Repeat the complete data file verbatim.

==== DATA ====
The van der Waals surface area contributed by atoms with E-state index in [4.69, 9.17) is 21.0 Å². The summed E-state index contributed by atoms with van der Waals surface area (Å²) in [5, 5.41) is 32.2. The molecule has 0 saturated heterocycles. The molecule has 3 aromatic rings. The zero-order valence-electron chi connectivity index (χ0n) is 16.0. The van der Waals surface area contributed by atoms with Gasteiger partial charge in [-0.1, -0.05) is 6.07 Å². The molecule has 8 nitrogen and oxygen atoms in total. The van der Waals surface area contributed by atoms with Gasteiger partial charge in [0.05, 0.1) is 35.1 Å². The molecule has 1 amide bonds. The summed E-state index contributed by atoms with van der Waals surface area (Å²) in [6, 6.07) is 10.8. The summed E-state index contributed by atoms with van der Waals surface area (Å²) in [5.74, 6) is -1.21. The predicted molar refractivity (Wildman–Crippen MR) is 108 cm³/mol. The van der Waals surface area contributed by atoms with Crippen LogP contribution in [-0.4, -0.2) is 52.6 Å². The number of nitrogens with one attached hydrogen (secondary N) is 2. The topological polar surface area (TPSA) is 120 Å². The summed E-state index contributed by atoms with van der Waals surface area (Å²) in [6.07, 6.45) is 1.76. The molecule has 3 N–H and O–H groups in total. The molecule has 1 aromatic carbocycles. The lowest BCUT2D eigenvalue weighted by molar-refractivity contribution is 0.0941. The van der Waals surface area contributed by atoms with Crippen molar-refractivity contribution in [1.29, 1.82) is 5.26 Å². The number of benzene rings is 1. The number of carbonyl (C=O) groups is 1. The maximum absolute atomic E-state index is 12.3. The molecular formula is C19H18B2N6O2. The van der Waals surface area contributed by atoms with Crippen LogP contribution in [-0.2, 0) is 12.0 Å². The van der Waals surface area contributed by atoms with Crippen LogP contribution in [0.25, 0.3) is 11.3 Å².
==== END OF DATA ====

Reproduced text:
The van der Waals surface area contributed by atoms with E-state index in [4.69, 9.17) is 21.0 Å². The summed E-state index contributed by atoms with van der Waals surface area (Å²) in [5, 5.41) is 32.2. The molecule has 0 saturated heterocycles. The molecule has 3 aromatic rings. The zero-order valence-electron chi connectivity index (χ0n) is 16.0. The van der Waals surface area contributed by atoms with Gasteiger partial charge in [-0.1, -0.05) is 6.07 Å². The molecule has 8 nitrogen and oxygen atoms in total. The van der Waals surface area contributed by atoms with Gasteiger partial charge in [0.05, 0.1) is 35.1 Å². The molecule has 1 amide bonds. The summed E-state index contributed by atoms with van der Waals surface area (Å²) in [6, 6.07) is 10.8. The summed E-state index contributed by atoms with van der Waals surface area (Å²) in [5.74, 6) is -1.21. The predicted molar refractivity (Wildman–Crippen MR) is 108 cm³/mol. The van der Waals surface area contributed by atoms with Crippen LogP contribution in [-0.4, -0.2) is 52.6 Å². The number of nitrogens with one attached hydrogen (secondary N) is 2. The topological polar surface area (TPSA) is 120 Å². The summed E-state index contributed by atoms with van der Waals surface area (Å²) in [6.07, 6.45) is 1.76. The molecule has 3 N–H and O–H groups in total. The molecule has 1 aromatic carbocycles. The lowest BCUT2D eigenvalue weighted by molar-refractivity contribution is 0.0941. The van der Waals surface area contributed by atoms with Crippen molar-refractivity contribution in [1.29, 1.82) is 5.26 Å². The number of benzene rings is 1. The number of carbonyl (C=O) groups is 1. The maximum absolute atomic E-state index is 12.3. The molecular formula is C19H18B2N6O2. The van der Waals surface area contributed by atoms with Crippen LogP contribution in [-0.2, 0) is 12.0 Å². The van der Waals surface area contributed by atoms with Crippen LogP contribution in [0.25, 0.3) is 11.3 Å².